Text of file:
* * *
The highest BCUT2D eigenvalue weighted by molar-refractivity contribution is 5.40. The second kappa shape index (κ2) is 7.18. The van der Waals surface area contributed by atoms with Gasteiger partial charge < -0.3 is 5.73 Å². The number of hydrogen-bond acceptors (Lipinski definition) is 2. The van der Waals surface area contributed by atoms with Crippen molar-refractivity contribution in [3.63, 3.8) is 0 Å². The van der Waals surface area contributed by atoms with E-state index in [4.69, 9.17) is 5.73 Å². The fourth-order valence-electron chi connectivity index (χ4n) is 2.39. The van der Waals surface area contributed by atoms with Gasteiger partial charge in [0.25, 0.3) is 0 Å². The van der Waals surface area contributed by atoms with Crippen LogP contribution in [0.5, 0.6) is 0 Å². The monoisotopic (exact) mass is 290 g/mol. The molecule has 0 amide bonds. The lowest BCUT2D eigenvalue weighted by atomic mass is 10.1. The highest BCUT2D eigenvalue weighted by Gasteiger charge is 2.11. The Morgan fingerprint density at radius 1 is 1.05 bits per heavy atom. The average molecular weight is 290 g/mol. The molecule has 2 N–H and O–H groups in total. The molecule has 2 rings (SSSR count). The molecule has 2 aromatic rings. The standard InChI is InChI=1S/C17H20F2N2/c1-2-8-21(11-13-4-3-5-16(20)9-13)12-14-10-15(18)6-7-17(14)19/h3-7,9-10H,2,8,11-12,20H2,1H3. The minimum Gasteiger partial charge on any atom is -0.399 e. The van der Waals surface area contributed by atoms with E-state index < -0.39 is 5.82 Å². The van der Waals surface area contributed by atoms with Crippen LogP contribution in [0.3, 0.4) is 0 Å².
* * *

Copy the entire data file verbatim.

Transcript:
The highest BCUT2D eigenvalue weighted by molar-refractivity contribution is 5.40. The second kappa shape index (κ2) is 7.18. The van der Waals surface area contributed by atoms with Gasteiger partial charge < -0.3 is 5.73 Å². The number of hydrogen-bond acceptors (Lipinski definition) is 2. The van der Waals surface area contributed by atoms with Crippen molar-refractivity contribution in [3.63, 3.8) is 0 Å². The van der Waals surface area contributed by atoms with E-state index in [4.69, 9.17) is 5.73 Å². The fourth-order valence-electron chi connectivity index (χ4n) is 2.39. The van der Waals surface area contributed by atoms with Gasteiger partial charge in [0.25, 0.3) is 0 Å². The van der Waals surface area contributed by atoms with Crippen LogP contribution in [0.5, 0.6) is 0 Å². The monoisotopic (exact) mass is 290 g/mol. The molecule has 0 amide bonds. The lowest BCUT2D eigenvalue weighted by atomic mass is 10.1. The highest BCUT2D eigenvalue weighted by Gasteiger charge is 2.11. The Morgan fingerprint density at radius 1 is 1.05 bits per heavy atom. The average molecular weight is 290 g/mol. The molecule has 2 N–H and O–H groups in total. The molecule has 2 rings (SSSR count). The molecule has 2 aromatic rings. The standard InChI is InChI=1S/C17H20F2N2/c1-2-8-21(11-13-4-3-5-16(20)9-13)12-14-10-15(18)6-7-17(14)19/h3-7,9-10H,2,8,11-12,20H2,1H3. The minimum Gasteiger partial charge on any atom is -0.399 e. The van der Waals surface area contributed by atoms with E-state index < -0.39 is 5.82 Å². The van der Waals surface area contributed by atoms with Crippen LogP contribution in [0.3, 0.4) is 0 Å².